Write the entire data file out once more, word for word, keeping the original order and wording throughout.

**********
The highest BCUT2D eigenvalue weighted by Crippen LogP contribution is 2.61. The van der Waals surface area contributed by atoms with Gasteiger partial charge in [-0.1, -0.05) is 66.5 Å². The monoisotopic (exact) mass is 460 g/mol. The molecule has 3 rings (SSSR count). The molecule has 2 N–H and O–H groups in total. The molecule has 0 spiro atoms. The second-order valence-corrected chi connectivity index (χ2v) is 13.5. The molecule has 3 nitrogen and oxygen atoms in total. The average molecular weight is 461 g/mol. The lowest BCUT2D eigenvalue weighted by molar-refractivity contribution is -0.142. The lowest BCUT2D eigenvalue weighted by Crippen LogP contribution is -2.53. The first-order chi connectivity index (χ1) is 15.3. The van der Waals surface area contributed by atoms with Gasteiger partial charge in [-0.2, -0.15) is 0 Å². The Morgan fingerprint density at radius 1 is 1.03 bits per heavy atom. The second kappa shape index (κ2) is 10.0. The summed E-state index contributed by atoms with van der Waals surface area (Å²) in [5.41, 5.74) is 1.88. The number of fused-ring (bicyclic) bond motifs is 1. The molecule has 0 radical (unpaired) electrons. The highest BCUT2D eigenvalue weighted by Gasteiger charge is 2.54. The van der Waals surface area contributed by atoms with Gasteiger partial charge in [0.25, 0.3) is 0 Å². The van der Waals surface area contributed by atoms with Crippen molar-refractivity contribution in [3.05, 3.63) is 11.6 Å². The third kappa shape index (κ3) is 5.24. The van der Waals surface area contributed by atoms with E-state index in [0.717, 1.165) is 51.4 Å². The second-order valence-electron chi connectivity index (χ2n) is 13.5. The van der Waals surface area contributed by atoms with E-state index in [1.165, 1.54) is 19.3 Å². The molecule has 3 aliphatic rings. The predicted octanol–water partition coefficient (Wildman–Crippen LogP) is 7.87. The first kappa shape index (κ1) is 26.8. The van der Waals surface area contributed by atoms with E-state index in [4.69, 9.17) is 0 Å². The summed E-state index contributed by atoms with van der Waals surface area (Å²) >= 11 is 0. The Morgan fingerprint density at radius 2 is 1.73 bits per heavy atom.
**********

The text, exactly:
The highest BCUT2D eigenvalue weighted by Crippen LogP contribution is 2.61. The van der Waals surface area contributed by atoms with Gasteiger partial charge in [-0.1, -0.05) is 66.5 Å². The monoisotopic (exact) mass is 460 g/mol. The molecule has 3 rings (SSSR count). The molecule has 2 N–H and O–H groups in total. The molecule has 0 spiro atoms. The second-order valence-corrected chi connectivity index (χ2v) is 13.5. The molecule has 3 nitrogen and oxygen atoms in total. The average molecular weight is 461 g/mol. The lowest BCUT2D eigenvalue weighted by molar-refractivity contribution is -0.142. The lowest BCUT2D eigenvalue weighted by Crippen LogP contribution is -2.53. The first-order chi connectivity index (χ1) is 15.3. The van der Waals surface area contributed by atoms with Gasteiger partial charge in [-0.2, -0.15) is 0 Å². The Morgan fingerprint density at radius 1 is 1.03 bits per heavy atom. The second kappa shape index (κ2) is 10.0. The summed E-state index contributed by atoms with van der Waals surface area (Å²) in [5.41, 5.74) is 1.88. The number of fused-ring (bicyclic) bond motifs is 1. The molecule has 0 radical (unpaired) electrons. The highest BCUT2D eigenvalue weighted by Gasteiger charge is 2.54. The van der Waals surface area contributed by atoms with Gasteiger partial charge in [0.25, 0.3) is 0 Å². The van der Waals surface area contributed by atoms with Crippen molar-refractivity contribution in [3.05, 3.63) is 11.6 Å². The third kappa shape index (κ3) is 5.24. The van der Waals surface area contributed by atoms with E-state index in [0.717, 1.165) is 51.4 Å². The second-order valence-electron chi connectivity index (χ2n) is 13.5. The van der Waals surface area contributed by atoms with E-state index in [1.165, 1.54) is 19.3 Å². The molecule has 3 aliphatic rings. The predicted octanol–water partition coefficient (Wildman–Crippen LogP) is 7.87. The first kappa shape index (κ1) is 26.8. The van der Waals surface area contributed by atoms with E-state index in [4.69, 9.17) is 0 Å². The summed E-state index contributed by atoms with van der Waals surface area (Å²) >= 11 is 0. The Morgan fingerprint density at radius 2 is 1.73 bits per heavy atom.